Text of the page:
Former South Korean sex slave demands matter be taken to int’l court

Seoul, Feb 16 (efe-epa).- A South Korean woman used as a sexual slave by the Japanese Imperial Army during World War II, urged the governments of Tokyo and Seoul on Tuesday to refer the abuses committed by Japan during that period to the International Court of Justice.

Lee Yong-Soo, 92, said at a press conference in Seoul that she was making the demand after Tokyo has once again cited sovereign immunity to dismiss a first-of-its-kind ruling by a South Korean court that Japan should pay compensation to a dozen women who were forced into sexual slavery for Japan’s troops during World War II.

Sovereign immunity is a legal doctrine that considers it improper for a foreign court to rule on the confiscation of assets from another country.

“Japan insisted the Korean court violated international laws (by not granting Japan sovereign immunity) and is still lying (about history) by using the Harvard professor,” Lee said, referring to a recent, controversial paper by John Mark Ramseyer that denies that the victims were forced into prostitution.

The South Korean court had said in its verdict that sovereign immunity was not applicable in a human rights matter.

“We are not asking for money. We want complete acknowledgement and an apology,” added Lee, who broke down in tears and sobs.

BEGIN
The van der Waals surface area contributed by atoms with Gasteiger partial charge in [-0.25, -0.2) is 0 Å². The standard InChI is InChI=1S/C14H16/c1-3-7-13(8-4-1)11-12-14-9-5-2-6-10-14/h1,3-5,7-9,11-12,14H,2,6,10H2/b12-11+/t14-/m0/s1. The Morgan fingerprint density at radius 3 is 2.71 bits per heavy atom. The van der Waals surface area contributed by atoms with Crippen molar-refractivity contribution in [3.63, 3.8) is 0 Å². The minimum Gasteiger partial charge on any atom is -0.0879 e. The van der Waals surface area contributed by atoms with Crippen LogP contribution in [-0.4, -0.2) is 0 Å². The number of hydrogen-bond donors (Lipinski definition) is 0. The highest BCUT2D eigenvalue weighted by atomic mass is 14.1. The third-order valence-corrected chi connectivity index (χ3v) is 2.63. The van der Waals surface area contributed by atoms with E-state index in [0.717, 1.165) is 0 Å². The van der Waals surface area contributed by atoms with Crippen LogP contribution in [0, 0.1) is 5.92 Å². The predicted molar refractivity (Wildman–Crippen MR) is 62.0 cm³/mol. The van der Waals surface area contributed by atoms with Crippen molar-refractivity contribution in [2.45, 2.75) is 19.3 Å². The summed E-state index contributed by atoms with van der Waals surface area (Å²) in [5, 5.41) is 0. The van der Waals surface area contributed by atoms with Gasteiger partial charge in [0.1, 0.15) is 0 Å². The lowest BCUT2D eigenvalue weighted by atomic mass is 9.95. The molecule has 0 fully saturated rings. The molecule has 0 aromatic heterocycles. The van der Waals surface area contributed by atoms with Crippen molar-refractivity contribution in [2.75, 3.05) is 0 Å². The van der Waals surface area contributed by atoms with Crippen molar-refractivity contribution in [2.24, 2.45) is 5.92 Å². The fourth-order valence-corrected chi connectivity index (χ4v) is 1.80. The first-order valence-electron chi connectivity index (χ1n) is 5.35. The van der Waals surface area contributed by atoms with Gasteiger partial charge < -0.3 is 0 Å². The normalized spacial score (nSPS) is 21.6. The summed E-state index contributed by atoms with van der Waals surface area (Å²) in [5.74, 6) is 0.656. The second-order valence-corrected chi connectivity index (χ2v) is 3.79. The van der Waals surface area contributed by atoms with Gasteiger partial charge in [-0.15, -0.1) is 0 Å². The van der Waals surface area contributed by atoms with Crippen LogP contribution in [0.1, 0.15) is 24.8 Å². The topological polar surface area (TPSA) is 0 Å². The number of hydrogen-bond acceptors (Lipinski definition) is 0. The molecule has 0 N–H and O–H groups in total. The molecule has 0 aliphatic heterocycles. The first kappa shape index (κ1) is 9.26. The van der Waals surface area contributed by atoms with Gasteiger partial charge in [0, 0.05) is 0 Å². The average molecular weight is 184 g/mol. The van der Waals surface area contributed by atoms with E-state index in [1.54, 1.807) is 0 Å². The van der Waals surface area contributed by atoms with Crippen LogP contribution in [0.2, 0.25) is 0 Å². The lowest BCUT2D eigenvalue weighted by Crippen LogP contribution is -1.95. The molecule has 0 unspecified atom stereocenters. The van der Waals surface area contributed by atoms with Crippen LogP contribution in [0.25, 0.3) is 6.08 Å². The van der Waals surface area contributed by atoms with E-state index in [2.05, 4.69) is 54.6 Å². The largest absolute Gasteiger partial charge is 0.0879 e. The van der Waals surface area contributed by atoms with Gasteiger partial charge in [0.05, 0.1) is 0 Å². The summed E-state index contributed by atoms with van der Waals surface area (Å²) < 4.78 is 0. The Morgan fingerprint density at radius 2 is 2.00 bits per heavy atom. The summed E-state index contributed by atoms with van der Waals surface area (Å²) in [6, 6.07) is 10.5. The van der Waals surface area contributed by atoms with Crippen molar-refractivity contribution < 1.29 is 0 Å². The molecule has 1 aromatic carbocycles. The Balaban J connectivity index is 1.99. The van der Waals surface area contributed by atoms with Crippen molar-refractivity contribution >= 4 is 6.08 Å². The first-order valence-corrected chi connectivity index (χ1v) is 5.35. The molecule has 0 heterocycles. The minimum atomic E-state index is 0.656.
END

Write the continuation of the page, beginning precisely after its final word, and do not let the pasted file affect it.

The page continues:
The South Korean court ruled on Jan. 8 that the the Japanese government should compensate each of the 12 women with 100 million won ($91,000), a judgment that has further eroded the already strained bilateral relationship between both neighbors.

“I hope the two nations resolve the issue permanently at the international court and live in peace with each other,” said Lee, one of the 15 South Korean women who came forward and registered with the government as victims of sexual slavery, still alive.

This sentence is the latest episode in the conflict between Seoul and Tokyo on account of the Japanese colonial legacy on the Korean peninsula, which it dominated between 1910 and 1945.

It also comes after the South Korean government scrapped a bilateral agreement signed in 2015 between Tokyo and the former conservative administration in Seoul to compensate sex slaves with about $8 million, arguing that it was agreed behind the backs of the public and those affected.

It is estimated some 200,000 Asian women, most of them Korean and many of them minors, were forced by the Japanese Imperial Army to work in front-line brothels before and during World War II. EFE-EPA


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